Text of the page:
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Towards Gaussian Process Regression Modeling of Simulation-Based Ground Motion Coherency Functions
AuthorWaldvogel, Stephen Eugene
AdvisorSeylabi, Elnaz E
Civil and Environmental Engineering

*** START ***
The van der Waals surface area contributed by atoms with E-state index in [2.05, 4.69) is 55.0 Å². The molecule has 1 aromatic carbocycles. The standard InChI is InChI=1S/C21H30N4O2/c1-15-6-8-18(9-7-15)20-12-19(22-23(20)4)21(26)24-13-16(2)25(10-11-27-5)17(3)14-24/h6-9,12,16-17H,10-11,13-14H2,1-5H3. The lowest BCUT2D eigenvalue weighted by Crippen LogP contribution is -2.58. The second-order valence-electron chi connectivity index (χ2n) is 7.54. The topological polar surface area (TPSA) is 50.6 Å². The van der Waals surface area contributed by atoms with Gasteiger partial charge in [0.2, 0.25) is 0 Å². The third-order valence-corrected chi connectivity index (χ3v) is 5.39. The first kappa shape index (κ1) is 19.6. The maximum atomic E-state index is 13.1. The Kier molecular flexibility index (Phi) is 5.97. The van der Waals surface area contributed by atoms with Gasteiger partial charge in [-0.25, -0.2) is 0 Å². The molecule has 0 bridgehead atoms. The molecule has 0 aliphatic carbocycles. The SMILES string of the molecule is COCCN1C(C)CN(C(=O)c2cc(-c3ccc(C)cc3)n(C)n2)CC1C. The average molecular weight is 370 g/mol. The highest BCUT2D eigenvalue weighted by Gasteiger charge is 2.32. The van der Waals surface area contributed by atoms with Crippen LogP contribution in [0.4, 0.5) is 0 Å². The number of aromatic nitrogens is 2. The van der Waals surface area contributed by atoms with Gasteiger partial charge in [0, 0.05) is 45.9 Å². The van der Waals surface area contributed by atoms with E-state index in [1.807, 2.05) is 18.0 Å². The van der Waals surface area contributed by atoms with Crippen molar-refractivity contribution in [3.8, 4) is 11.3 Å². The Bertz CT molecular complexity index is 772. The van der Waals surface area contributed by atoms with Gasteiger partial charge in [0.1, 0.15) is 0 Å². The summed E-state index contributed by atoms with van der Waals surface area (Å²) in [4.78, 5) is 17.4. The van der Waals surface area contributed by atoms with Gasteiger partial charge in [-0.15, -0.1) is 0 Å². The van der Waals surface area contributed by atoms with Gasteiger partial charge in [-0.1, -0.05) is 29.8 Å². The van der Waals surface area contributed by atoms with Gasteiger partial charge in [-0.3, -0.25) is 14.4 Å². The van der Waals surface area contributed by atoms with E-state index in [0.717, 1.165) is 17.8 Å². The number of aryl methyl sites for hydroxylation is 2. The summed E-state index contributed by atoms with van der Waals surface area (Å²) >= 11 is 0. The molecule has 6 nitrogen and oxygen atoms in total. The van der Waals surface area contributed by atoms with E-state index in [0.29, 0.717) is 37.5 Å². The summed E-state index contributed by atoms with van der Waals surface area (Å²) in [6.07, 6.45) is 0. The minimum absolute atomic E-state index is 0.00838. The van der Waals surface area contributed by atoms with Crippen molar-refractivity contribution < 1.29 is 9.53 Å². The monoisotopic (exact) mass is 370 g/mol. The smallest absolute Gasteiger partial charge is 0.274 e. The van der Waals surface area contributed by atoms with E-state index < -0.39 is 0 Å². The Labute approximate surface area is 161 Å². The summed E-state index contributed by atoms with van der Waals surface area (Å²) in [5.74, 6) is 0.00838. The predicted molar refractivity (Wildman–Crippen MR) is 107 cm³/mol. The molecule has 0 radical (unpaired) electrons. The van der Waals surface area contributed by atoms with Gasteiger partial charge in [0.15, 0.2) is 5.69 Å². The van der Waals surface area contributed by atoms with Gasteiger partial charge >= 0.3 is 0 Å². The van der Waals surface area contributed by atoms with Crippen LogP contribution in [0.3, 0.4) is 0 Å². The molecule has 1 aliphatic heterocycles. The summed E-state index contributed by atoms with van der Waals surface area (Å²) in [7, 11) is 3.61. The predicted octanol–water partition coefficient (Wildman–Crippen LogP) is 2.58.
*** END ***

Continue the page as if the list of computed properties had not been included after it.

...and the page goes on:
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As the design of long-span structures will be subjected to different seismic loading across the entirety of its span (a.k.a multi-support excitation), determining how those ground motions will change is critical for seismic analysis of distributed infrastructure. Due to the lack of densely recorded ground motion databases, ground motions are commonly interpreted from known to unknown points along the span of the structure using ground motion coherency. The coherency is a statistical approach for measuring the similarity of ground motions between two geospatial points. Several methods for approximating coherency have been developed using empirical and semi-empirical functions. These models are developed mainly based on a limited number of dense arrays and simplified wave propagation theories and, therefore, lack the capabilities of modeling source, path, and site complexities and fail to provide consistently accurate values. In the past, many studies have been performed to see how physical parameters may influence coherency loss of ground motions, and many have found importance from numerous site, path, and source effects. This research aims to utilize the results of broadband deterministic earthquake simulations to explore how different physical parameters influence the loss of ground motion coherency as a function of frequency and how machine learning can be used to provide forward progress towards developing non-ergodic and physics-based coherency models.SW4, a fourth-order finite difference code, is used for broadband deterministic earthquake simulations in the Bay Area region and for generating dense arrays of ground motions for coherency analysis. Three of the SW4 simulations investigated are magnitude 4.5 point-source events, and the fourth is a simulated magnitude 6.5 fault rupture event. A machine learning technique based on Gaussian Process Regression (GPR) is used to train non-parametric coherency models and measure the correlation between different physical parameters including frequency, spacing, VS30, and station and source positions on coherency. In total, eight GPR models were developed to measure coherency across the region of interest. The first model looks at the first SW4 point source simulation and forms coherency predictions using input features longitude, latitude, separation distance, and frequency, conditioned against a training set composed of observed data from the same simulation. Models 2 through 5 investigate 5-feature model accuracy for all three point-source events and the simulated magnitude 6.5 fault rupture event, respectively. These five features include station longitude and latitude, separation distance, frequency, and VS30. Like model 1, models 2 through 5 are conditioned against training sets composed of observed data from their respective simulations. Models 6 through 8 investigate the 6-feature model accuracy of each point source event and includes input features of station longitude and latitude, separation distance, frequency, VS30, and station distance from the point-source epicenter. Unlike the first 5 GPR models, models 6 through 8 are conditioned against a training set composed of data from all three point sources to see how well they performed when the training set consisted of greater uncertainty. Results found accurate fitting in all eight models, with a better fit observed on the 5-feature models when compared to 4-feature and 6-feature predictions.